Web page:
As the year begins to draw to a close, the perennial issue of Medicare's sustainable growth rate formula is once again being addressed as a bipartisan, bicameral proposal to repeal the SGR has been revealed.
As the year begins to draw to a close, the perennial issue of Medicare’s sustainable growth rate formula is once again being addressed.
The Senate Finance and House Ways and Means committees have put together a proposal to repeal and replace SGR. If the SGR isn’t delayed or repealed entirely, then physicians will be facing nearly a 25% reduction in Medicare payments on Jan. 1.
The new proposal to repeal SGR would maintain physicians’ pay at current levels until an alternative payment model is developed, according to Becker’s Hospital Review. Starting in 2017, physicians would receive additional pay based on performance.
“The AAMC applauds the bipartisan efforts of lawmakers to reform the Medicare reimbursement system and repeal the flawed SGR formula,” Darrell G. Kirch, MD, president and chief executive officer of the Association of American Medical Colleges, said in a statement. “This thoughtful proposal represents progress toward establishing sustainable funding for Medicare physician payments while preserving access for Medicare beneficiaries. We urge Congress to continue this bipartisan approach and find a permanent solution.”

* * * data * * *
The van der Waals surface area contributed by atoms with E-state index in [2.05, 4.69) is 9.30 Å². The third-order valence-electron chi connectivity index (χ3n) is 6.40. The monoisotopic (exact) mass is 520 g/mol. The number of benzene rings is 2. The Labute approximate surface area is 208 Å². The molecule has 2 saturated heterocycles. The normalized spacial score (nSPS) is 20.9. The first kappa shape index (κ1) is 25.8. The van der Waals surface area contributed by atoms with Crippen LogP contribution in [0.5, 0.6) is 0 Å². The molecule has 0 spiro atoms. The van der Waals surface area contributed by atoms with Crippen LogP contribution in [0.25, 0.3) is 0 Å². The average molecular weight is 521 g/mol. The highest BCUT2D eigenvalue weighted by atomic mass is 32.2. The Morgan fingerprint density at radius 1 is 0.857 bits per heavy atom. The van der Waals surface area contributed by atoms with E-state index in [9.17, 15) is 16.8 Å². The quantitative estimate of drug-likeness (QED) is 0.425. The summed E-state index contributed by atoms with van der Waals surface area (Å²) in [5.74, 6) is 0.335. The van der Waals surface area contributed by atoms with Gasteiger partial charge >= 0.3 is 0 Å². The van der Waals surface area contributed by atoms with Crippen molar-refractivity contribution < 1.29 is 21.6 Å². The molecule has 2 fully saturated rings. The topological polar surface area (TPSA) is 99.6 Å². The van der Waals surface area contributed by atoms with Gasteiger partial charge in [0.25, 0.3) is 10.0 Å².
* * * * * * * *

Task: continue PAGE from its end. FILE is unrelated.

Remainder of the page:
The plan, which holds physicians accountable for quality and resource utilization, has seen wide support from many of the medical associations. Just days before the proposal was released, the American College of Physicians had written a nine-page letter to the Congressional Budget Conference Committee. The letter stated that those in the medical profession were “committed to doing its part to improve quality and lower costs,” but that Congress had to do its part as well.
After the proposal to repeal the SGR was released, the ACP congratulated the committees for developing the bipartisan, bicameral framework.
“We are confident that by working from the foundation created by this discussion draft, this Congress, this year, can achieve a historic bipartisan consensus on legislation to repeal the SGR, once and for all, and create a better Medicare payment system for our members and their patients,” Charles Cutler, MD, FACP, chair of the Board of Regents for the ACP.